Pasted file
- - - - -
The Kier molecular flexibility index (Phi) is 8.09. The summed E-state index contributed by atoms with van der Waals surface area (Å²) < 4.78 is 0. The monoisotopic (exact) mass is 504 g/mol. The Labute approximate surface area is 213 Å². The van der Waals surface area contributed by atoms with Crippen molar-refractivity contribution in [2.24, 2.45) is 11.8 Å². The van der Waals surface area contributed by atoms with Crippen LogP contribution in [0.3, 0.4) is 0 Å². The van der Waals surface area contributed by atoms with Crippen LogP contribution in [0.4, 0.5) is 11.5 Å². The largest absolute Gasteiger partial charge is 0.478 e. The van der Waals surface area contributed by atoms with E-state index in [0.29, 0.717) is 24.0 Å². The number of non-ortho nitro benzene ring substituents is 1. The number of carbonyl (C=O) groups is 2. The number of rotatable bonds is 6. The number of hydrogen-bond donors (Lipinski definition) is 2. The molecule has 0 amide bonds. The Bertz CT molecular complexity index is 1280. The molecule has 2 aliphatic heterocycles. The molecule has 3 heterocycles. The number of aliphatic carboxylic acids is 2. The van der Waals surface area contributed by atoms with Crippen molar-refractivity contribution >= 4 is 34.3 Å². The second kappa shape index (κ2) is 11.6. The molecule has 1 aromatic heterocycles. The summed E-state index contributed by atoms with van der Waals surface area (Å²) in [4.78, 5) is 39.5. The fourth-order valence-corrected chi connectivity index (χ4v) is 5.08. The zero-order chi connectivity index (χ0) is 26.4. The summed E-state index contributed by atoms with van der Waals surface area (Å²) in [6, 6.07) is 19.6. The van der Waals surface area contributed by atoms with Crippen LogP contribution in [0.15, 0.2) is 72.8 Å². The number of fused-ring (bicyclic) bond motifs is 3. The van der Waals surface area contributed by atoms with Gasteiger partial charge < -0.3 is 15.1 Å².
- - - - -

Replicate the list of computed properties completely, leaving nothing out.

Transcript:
The Kier molecular flexibility index (Phi) is 8.09. The summed E-state index contributed by atoms with van der Waals surface area (Å²) < 4.78 is 0. The monoisotopic (exact) mass is 504 g/mol. The Labute approximate surface area is 213 Å². The van der Waals surface area contributed by atoms with Crippen molar-refractivity contribution in [2.24, 2.45) is 11.8 Å². The van der Waals surface area contributed by atoms with Crippen LogP contribution in [0.3, 0.4) is 0 Å². The van der Waals surface area contributed by atoms with Crippen LogP contribution in [0.4, 0.5) is 11.5 Å². The largest absolute Gasteiger partial charge is 0.478 e. The van der Waals surface area contributed by atoms with E-state index in [0.29, 0.717) is 24.0 Å². The number of non-ortho nitro benzene ring substituents is 1. The number of carbonyl (C=O) groups is 2. The number of rotatable bonds is 6. The number of hydrogen-bond donors (Lipinski definition) is 2. The molecule has 0 amide bonds. The Bertz CT molecular complexity index is 1280. The molecule has 2 aliphatic heterocycles. The molecule has 3 heterocycles. The number of aliphatic carboxylic acids is 2. The van der Waals surface area contributed by atoms with Crippen molar-refractivity contribution >= 4 is 34.3 Å². The second kappa shape index (κ2) is 11.6. The molecule has 1 aromatic heterocycles. The summed E-state index contributed by atoms with van der Waals surface area (Å²) in [4.78, 5) is 39.5. The fourth-order valence-corrected chi connectivity index (χ4v) is 5.08. The zero-order chi connectivity index (χ0) is 26.4. The summed E-state index contributed by atoms with van der Waals surface area (Å²) in [6, 6.07) is 19.6. The van der Waals surface area contributed by atoms with Crippen LogP contribution in [0.15, 0.2) is 72.8 Å². The number of fused-ring (bicyclic) bond motifs is 3. The van der Waals surface area contributed by atoms with Gasteiger partial charge < -0.3 is 15.1 Å².